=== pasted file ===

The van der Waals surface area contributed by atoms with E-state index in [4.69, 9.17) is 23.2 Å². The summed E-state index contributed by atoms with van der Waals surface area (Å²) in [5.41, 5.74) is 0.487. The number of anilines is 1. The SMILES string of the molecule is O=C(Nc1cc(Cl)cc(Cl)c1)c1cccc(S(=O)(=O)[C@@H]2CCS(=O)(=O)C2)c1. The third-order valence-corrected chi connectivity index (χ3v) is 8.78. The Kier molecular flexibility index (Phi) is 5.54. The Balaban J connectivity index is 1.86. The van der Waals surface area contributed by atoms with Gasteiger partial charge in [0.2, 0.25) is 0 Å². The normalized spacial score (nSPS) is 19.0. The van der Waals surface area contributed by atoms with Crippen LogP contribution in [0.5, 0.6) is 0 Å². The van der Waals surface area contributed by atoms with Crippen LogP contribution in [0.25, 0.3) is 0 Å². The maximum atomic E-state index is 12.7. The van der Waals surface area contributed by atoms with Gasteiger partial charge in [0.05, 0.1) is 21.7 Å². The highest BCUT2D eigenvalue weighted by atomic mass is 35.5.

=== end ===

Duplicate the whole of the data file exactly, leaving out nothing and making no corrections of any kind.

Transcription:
The van der Waals surface area contributed by atoms with E-state index in [4.69, 9.17) is 23.2 Å². The summed E-state index contributed by atoms with van der Waals surface area (Å²) in [5.41, 5.74) is 0.487. The number of anilines is 1. The SMILES string of the molecule is O=C(Nc1cc(Cl)cc(Cl)c1)c1cccc(S(=O)(=O)[C@@H]2CCS(=O)(=O)C2)c1. The third-order valence-corrected chi connectivity index (χ3v) is 8.78. The Kier molecular flexibility index (Phi) is 5.54. The Balaban J connectivity index is 1.86. The van der Waals surface area contributed by atoms with Gasteiger partial charge in [0.2, 0.25) is 0 Å². The normalized spacial score (nSPS) is 19.0. The van der Waals surface area contributed by atoms with Crippen LogP contribution in [0.5, 0.6) is 0 Å². The van der Waals surface area contributed by atoms with Crippen LogP contribution in [0.25, 0.3) is 0 Å². The maximum atomic E-state index is 12.7. The van der Waals surface area contributed by atoms with Gasteiger partial charge in [0.05, 0.1) is 21.7 Å². The highest BCUT2D eigenvalue weighted by atomic mass is 35.5.